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Psychosocial Factors Affecting the Use of Mammography Testing for Breast Cancer Susceptibility: An Eight-Month Follow-Up Study in a Middle-Aged Japanese Woman Sample

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DOI: 10.4236/ojmp.2013.24024    2,936 Downloads   4,557 Views   Citations

ABSTRACT

We examined the psychosocial factors affecting middle-aged Japanese women’s intentions to undergo mammography, as well as their actual usage of mammography by applying the Parallel Processing Model (PPM) of self regulation longitudinally. A total of 1030 middle-aged women living in all parts of Japan participated in this study through internet research from September 2010 to May 2011. The participants were evaluated on the basis of a battery of questionnaires mainly including demographics, perceived breast cancer risk, worry about breast cancer, mammography testing beliefs, intentions to use mammography, seeking information about mammography, and actual usage of mammography thrice over an eight-month period. The main results were as follows: 1) Perceived risk and cancer worry affected the intention of undergoing mammography, and this effect was mediated by beliefs about mammography testing. 2) Intention to use mammography and past mammography usage predicted future usage of mammography, with past mammography usage being the strongest predictor. 3) Information seeking about mammography was the strongest predictor of using mammography during the eight-month follow-up period of middle-aged women who had not undergone any mammography testing. PPM was a useful model to explain the mechanism behind middle-aged Japanese women’s intentions to use mammography, as well as their actual usage of mammography. In addition, past mammography experience was the strongest predictor of regular mammography usage and information seeking was a critical factor for the first-usage of mammography.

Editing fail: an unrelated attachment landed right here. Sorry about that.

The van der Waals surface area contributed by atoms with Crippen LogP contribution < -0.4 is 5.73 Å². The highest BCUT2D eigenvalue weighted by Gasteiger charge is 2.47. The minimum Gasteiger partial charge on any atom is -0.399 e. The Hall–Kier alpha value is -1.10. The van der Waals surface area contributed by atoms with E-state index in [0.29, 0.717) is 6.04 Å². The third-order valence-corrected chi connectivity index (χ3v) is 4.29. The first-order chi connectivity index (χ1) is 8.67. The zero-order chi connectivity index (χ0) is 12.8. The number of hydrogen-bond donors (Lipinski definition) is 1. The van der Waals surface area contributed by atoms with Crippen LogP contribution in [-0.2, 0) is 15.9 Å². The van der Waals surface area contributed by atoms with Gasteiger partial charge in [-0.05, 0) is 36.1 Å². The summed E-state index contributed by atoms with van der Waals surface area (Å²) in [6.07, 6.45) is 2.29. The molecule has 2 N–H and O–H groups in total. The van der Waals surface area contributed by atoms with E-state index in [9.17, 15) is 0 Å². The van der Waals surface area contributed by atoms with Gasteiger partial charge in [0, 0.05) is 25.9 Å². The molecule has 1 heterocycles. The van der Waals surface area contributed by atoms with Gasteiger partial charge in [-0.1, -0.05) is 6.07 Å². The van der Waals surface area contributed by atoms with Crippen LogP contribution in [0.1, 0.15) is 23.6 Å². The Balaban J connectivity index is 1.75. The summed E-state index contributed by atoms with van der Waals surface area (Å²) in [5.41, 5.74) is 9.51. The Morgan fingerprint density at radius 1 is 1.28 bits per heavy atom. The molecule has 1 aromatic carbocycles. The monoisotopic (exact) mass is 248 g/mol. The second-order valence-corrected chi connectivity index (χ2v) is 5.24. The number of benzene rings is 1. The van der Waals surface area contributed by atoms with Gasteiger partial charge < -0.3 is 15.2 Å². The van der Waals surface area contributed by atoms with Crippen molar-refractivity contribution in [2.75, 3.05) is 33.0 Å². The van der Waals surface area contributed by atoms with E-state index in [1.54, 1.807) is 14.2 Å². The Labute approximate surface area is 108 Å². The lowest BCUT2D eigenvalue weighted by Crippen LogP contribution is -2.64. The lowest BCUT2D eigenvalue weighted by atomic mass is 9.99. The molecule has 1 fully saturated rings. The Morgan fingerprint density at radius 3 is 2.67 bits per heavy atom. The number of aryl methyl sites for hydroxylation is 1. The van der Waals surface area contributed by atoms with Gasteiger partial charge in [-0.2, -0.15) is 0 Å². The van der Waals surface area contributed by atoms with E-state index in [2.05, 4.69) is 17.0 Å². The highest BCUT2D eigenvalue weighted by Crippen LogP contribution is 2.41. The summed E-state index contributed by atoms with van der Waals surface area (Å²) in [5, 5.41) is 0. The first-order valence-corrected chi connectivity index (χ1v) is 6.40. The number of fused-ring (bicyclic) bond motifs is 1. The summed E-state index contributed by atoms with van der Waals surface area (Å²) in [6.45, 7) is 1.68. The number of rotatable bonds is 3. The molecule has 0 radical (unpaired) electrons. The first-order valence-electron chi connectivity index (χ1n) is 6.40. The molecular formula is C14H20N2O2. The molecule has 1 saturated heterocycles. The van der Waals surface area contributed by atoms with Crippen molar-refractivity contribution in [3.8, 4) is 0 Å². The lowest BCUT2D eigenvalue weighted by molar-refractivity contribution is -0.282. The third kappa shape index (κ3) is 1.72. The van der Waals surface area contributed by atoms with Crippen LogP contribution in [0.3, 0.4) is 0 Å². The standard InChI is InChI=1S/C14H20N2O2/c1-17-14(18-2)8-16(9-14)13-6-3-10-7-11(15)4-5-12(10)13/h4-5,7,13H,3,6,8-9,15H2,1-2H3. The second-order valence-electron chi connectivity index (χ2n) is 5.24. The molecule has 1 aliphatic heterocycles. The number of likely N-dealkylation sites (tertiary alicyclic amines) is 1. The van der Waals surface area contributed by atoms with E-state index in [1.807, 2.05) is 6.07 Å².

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K. Adachi, T. Kitamura and T. Ueno, "Psychosocial Factors Affecting the Use of Mammography Testing for Breast Cancer Susceptibility: An Eight-Month Follow-Up Study in a Middle-Aged Japanese Woman Sample," Open Journal of Medical Psychology, Vol. 2 No. 4, 2013, pp. 158-165. doi: 10.4236/ojmp.2013.24024.

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